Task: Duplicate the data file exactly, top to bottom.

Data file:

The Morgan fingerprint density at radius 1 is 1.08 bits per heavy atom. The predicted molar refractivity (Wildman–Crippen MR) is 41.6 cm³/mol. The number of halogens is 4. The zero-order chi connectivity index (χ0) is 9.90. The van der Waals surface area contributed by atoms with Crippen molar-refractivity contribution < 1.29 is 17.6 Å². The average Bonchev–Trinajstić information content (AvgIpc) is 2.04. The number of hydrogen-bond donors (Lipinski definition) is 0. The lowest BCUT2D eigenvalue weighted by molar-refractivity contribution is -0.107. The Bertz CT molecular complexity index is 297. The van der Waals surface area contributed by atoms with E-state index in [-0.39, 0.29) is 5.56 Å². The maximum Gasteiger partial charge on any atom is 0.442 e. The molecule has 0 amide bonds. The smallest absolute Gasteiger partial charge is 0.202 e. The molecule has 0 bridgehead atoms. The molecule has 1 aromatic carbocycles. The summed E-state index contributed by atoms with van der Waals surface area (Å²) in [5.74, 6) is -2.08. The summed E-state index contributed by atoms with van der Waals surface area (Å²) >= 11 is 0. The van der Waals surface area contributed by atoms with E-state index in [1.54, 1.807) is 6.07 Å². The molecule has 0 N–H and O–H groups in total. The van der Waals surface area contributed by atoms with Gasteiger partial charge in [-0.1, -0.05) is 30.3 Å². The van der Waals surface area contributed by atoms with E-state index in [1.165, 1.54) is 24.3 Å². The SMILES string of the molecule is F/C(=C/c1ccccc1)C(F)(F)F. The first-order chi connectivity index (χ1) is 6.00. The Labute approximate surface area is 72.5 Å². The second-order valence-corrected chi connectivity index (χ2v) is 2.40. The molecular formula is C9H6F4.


The Morgan fingerprint density at radius 1 is 1.08 bits per heavy atom. The predicted molar refractivity (Wildman–Crippen MR) is 41.6 cm³/mol. The number of halogens is 4. The zero-order chi connectivity index (χ0) is 9.90. The van der Waals surface area contributed by atoms with Crippen molar-refractivity contribution < 1.29 is 17.6 Å². The average Bonchev–Trinajstić information content (AvgIpc) is 2.04. The number of hydrogen-bond donors (Lipinski definition) is 0. The lowest BCUT2D eigenvalue weighted by molar-refractivity contribution is -0.107. The Bertz CT molecular complexity index is 297. The van der Waals surface area contributed by atoms with E-state index in [-0.39, 0.29) is 5.56 Å². The maximum Gasteiger partial charge on any atom is 0.442 e. The molecule has 0 amide bonds. The smallest absolute Gasteiger partial charge is 0.202 e. The molecule has 0 bridgehead atoms. The molecule has 1 aromatic carbocycles. The summed E-state index contributed by atoms with van der Waals surface area (Å²) in [5.74, 6) is -2.08. The summed E-state index contributed by atoms with van der Waals surface area (Å²) >= 11 is 0. The van der Waals surface area contributed by atoms with E-state index in [1.54, 1.807) is 6.07 Å². The molecule has 0 N–H and O–H groups in total. The van der Waals surface area contributed by atoms with Gasteiger partial charge in [-0.1, -0.05) is 30.3 Å². The van der Waals surface area contributed by atoms with E-state index in [1.165, 1.54) is 24.3 Å². The SMILES string of the molecule is F/C(=C/c1ccccc1)C(F)(F)F. The first-order chi connectivity index (χ1) is 6.00. The Labute approximate surface area is 72.5 Å². The second-order valence-corrected chi connectivity index (χ2v) is 2.40. The molecular formula is C9H6F4.